Fireworks erupted at the February 15th town board meeting over who knew what when about the 2016 illegal dumping of contaminated materials at the site of a planned new fire house on Oscawana Lake Road. Before the beginning of the public comment period, Councilman Louie Luongo, a longtime member of the Fire Department whose wife is Fire Company President, recused himself from the discussion.
Town resident Patty Villanova described the situation as the greatest town scandal in years, a characterization that Supervisor Jacqueline Annabi clearly found objectionable. Villanova wanted to know why it took the Fire Dept. six years to pursue a legal remedy, given that the remediation cost the town's taxpayers $2 million. She also blamed town board officials, including Supervisor Annabi, Councilman Luongo, and Councilwoman Stacey Tompkins, whose family's excavation company she said participated in the remediation, for not doing anything to hold the Fire Dept. accountable.
Bruce Johnson, vice chairman of the Fire Dept. board, also spoke during the public comment period. He noted that the Fire Dept. is made up entirely of volunteers, all town residents who also pay taxes and drink the water. He said that the department would never knowingly have done anything to contaminate the town's water and that the department was the victim, not the perpetrator. He did not address Villanova's question about why it took six years to begin seeking legal recourse. Johnson said the mitigation was successful, that the Fire Dept. had tested nearby wells for numerous pollutants and that there was no adverse effect on water quality. In listing the compounds for which the water was tested, he did not cite perfluoroalkyl substances (PFAS), which have been the cause of recent concerns.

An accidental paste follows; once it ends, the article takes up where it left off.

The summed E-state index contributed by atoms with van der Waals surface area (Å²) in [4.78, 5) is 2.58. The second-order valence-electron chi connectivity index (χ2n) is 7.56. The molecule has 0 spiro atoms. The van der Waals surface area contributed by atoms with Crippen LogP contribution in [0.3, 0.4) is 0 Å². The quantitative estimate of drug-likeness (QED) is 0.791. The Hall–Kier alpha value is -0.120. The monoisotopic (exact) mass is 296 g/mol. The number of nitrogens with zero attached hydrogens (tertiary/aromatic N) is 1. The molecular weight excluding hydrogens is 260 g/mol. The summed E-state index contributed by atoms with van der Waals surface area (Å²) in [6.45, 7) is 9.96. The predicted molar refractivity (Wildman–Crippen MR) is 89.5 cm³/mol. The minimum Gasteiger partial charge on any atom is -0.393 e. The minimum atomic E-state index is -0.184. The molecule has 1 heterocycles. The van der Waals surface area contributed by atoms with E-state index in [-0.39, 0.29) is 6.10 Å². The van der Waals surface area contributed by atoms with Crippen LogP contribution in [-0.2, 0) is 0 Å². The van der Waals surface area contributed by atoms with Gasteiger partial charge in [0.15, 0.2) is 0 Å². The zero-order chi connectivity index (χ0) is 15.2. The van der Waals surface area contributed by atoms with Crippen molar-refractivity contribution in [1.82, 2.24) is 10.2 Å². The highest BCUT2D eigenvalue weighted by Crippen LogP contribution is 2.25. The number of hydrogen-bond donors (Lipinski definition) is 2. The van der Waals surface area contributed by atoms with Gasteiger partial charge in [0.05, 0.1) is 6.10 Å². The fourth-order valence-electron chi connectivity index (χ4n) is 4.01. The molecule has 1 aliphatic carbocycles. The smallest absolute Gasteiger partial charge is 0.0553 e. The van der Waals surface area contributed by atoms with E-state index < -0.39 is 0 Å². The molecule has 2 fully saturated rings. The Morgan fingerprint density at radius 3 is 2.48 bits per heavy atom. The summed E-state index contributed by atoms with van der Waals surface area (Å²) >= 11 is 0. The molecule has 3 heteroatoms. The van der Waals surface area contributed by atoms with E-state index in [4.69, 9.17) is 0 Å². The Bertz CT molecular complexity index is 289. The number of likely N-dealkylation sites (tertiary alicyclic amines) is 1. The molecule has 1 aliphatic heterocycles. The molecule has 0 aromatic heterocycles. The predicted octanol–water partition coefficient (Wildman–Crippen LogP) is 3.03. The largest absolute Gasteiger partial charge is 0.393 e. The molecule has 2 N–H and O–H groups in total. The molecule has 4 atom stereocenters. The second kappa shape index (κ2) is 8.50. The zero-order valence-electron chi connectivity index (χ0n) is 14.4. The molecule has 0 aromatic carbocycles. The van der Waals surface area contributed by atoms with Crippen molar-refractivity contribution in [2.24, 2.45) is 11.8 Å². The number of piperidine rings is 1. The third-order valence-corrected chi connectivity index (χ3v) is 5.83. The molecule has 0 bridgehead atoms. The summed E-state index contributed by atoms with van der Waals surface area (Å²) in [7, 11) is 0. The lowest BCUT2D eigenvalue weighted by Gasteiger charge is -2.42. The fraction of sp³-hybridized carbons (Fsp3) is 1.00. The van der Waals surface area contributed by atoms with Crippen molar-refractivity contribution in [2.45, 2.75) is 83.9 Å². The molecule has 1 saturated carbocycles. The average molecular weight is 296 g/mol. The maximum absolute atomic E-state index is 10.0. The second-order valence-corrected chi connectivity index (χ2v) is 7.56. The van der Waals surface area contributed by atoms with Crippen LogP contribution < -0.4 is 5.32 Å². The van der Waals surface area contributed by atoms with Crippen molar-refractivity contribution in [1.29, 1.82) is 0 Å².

The heated discussion about the Fire Dept.'s alleged role in contaminating the water supply overshadowed an announcement by Supervisor Annabi that she had arranged for representatives from the Putnam County Health Department to hold an educational forum for town residents on March 8th at 5pm at Town Hall.
She read aloud a letter from the Health Department Commissioner that seemed designed to persuade residents that concerns about PFAS contamination were exaggerated and to clarify that the county health department had no responsibility for private sources of water. (For a town where 97% of residents and businesses have no access to a public water supply, this is especially problematic.)
The commissioner's letter stated that PFAS contaminants are found in many items, such as furniture and cooking utensils, and that drinking water is just one potential source of exposure. In noting the NY State acceptable standard for PFAS of 10 parts per trillion, the commissioner seemed to make the case that if water samples exceed that level, it's no real cause for alarm. The commissioner noted that 10ppt is well below levels known to cause health effects and that studies of PFAS have only focused on people with high levels of exposure. "Less is known about the chances of health effects occurring from lower levels of exposure," the letter stated.
The letter went on to limit expectations about the role of the county's department of health: "The Putnam County Department of Health is responsible for regulatory oversight of public water sources, not (emphasis provided by Supervisor Annabi) private wells."
The letter went on to clarify that "the local health department monitors water sample results and performs inspections of public water supply and treatment facilities. The Putnam County Department of Health also provides community education to residents so they can ensure their private source of water remains safe for consumption."
To meet its obligation to provide community education to those dependent on private wells, the health department will have experts available at the Town Hall on March 8th. These experts will "provide information to enable residents to make decisions regarding well-water testing, drinking water treatment, and more." Town residents with questions they want addressed at that meeting should send them to Supervisor Annabi, who will relay them to the county health department in advance. Putnam County Executive Kevin Byrne will hold a separate forum on PFAS for the entire county at an unspecified date in the future.